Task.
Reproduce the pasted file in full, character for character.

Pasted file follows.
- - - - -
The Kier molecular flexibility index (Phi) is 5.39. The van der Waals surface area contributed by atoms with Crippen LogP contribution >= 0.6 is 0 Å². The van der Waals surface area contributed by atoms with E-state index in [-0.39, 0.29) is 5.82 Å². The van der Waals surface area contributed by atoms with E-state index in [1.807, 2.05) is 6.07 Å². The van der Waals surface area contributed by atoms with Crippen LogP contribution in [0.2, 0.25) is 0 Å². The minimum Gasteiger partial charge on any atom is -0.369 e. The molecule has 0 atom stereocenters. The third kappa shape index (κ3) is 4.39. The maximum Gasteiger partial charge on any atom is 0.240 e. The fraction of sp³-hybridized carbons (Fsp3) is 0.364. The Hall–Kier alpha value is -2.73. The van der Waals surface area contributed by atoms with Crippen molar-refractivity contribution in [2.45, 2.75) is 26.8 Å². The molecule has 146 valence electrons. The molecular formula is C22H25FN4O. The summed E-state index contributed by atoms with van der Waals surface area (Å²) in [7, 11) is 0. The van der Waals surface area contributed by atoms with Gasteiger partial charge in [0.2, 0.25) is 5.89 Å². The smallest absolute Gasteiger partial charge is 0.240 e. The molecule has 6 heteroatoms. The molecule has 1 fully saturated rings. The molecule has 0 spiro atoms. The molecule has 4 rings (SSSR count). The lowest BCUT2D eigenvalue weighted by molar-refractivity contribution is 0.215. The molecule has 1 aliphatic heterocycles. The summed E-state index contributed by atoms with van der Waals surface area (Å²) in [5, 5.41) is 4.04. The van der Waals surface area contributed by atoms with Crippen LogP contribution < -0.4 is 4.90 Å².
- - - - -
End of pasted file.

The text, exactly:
The Kier molecular flexibility index (Phi) is 5.39. The van der Waals surface area contributed by atoms with Crippen LogP contribution >= 0.6 is 0 Å². The van der Waals surface area contributed by atoms with E-state index in [-0.39, 0.29) is 5.82 Å². The van der Waals surface area contributed by atoms with E-state index in [1.807, 2.05) is 6.07 Å². The van der Waals surface area contributed by atoms with Crippen LogP contribution in [0.2, 0.25) is 0 Å². The minimum Gasteiger partial charge on any atom is -0.369 e. The molecule has 0 atom stereocenters. The third kappa shape index (κ3) is 4.39. The maximum Gasteiger partial charge on any atom is 0.240 e. The fraction of sp³-hybridized carbons (Fsp3) is 0.364. The Hall–Kier alpha value is -2.73. The van der Waals surface area contributed by atoms with Crippen molar-refractivity contribution in [2.45, 2.75) is 26.8 Å². The molecule has 146 valence electrons. The molecular formula is C22H25FN4O. The summed E-state index contributed by atoms with van der Waals surface area (Å²) in [7, 11) is 0. The van der Waals surface area contributed by atoms with Gasteiger partial charge in [0.2, 0.25) is 5.89 Å². The smallest absolute Gasteiger partial charge is 0.240 e. The molecule has 6 heteroatoms. The molecule has 1 fully saturated rings. The molecule has 0 spiro atoms. The molecule has 4 rings (SSSR count). The lowest BCUT2D eigenvalue weighted by molar-refractivity contribution is 0.215. The molecule has 1 aliphatic heterocycles. The summed E-state index contributed by atoms with van der Waals surface area (Å²) in [5, 5.41) is 4.04. The van der Waals surface area contributed by atoms with Crippen LogP contribution < -0.4 is 4.90 Å².